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PwC: Bright economic outlook spurs stronger capital investment at private companies

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In asking a subset of private-company leaders about their technology investments, the survey found the following:

  • Seventy-five percent of Trendsetter companies believe technological advances will deliver a moderate-to-major impact on their operations over the next several years, with 44 percent of respondents expecting a major impact.  
  • Seventy percent of companies plan to invest in technology that will automate operations and increase productivity.
  • Sixty percent plan to strengthen their cybersecurity.
  • Fifty-seven percent say they'll devote their IT dollars to data management and analytics.
  • Forty-two percent expect to focus their tech spending on researching and engaging customers.

Meanwhile, the number or private companies voicing concern about headwinds continues to decline for the most part. Lack of demand still looms largest among private companies' anticipated barriers to growth (cited by 59% of companies), but less so than a year ago, dropping six points. The biggest declines were in the number of companies registering concern about legislative/regulatory pressures (42% of companies voiced this, down 13 points from a year ago) and increased taxation (22 % of companies, down 15 points).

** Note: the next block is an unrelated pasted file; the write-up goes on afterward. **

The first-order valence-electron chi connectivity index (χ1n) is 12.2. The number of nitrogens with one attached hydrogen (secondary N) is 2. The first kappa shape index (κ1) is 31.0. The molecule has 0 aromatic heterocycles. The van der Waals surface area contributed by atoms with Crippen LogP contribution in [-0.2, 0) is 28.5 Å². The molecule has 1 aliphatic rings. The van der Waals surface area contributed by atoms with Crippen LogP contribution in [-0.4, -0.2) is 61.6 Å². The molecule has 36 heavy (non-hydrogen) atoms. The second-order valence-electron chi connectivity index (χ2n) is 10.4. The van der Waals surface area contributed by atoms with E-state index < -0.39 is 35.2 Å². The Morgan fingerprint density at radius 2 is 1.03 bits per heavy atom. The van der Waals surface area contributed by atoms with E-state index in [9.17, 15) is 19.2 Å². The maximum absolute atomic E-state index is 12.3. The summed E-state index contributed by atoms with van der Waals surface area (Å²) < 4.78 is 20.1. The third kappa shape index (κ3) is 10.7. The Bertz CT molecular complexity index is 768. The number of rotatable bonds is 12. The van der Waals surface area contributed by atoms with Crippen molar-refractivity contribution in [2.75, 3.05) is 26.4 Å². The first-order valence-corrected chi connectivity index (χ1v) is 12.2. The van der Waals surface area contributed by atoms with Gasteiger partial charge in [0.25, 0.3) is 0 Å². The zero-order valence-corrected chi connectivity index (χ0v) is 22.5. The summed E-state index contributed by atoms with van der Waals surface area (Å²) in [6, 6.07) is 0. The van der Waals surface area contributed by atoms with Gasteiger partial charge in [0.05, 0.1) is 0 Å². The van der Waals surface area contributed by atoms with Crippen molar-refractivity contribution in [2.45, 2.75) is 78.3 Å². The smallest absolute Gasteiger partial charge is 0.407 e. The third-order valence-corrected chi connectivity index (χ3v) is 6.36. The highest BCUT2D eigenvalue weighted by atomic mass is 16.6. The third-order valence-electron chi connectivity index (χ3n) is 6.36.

Private Companies Seek Talent through New Business Initiatives

Finding qualified workers continues to challenge private companies, with nearly one-third of the survey respondents citing this as a barrier to growth. And so although a healthy 56% of Trendsetter private companies say they'll add employees in the coming year, they intend to do so conservatively, planning to increase their headcount by just 1.8% as they continue to search for the right people with the right skills – at the right place and cost

The search for skilled workers is affecting more than just private companies' HR policies. It's influencing a variety of business initiatives, too. For instance, when geographically expanding Trendsetter businesses were asked why they're heading into new U.S. markets, they said that tapping a better skills base was their top reason. They reported much the same when asked why they're pursuing M&A, joint ventures, and strategic alliances – 54% said their chief objective was to access skilled employees.

"The survey results remind us that workforce planning needs to be tied closely to a company's business objectives," says Esch. "The overall number of anticipated hires may be small, but if the vacancies are for critical roles? An inability to fill those could quickly turn into a growth obstacle for businesses."

For the full report, click here.  

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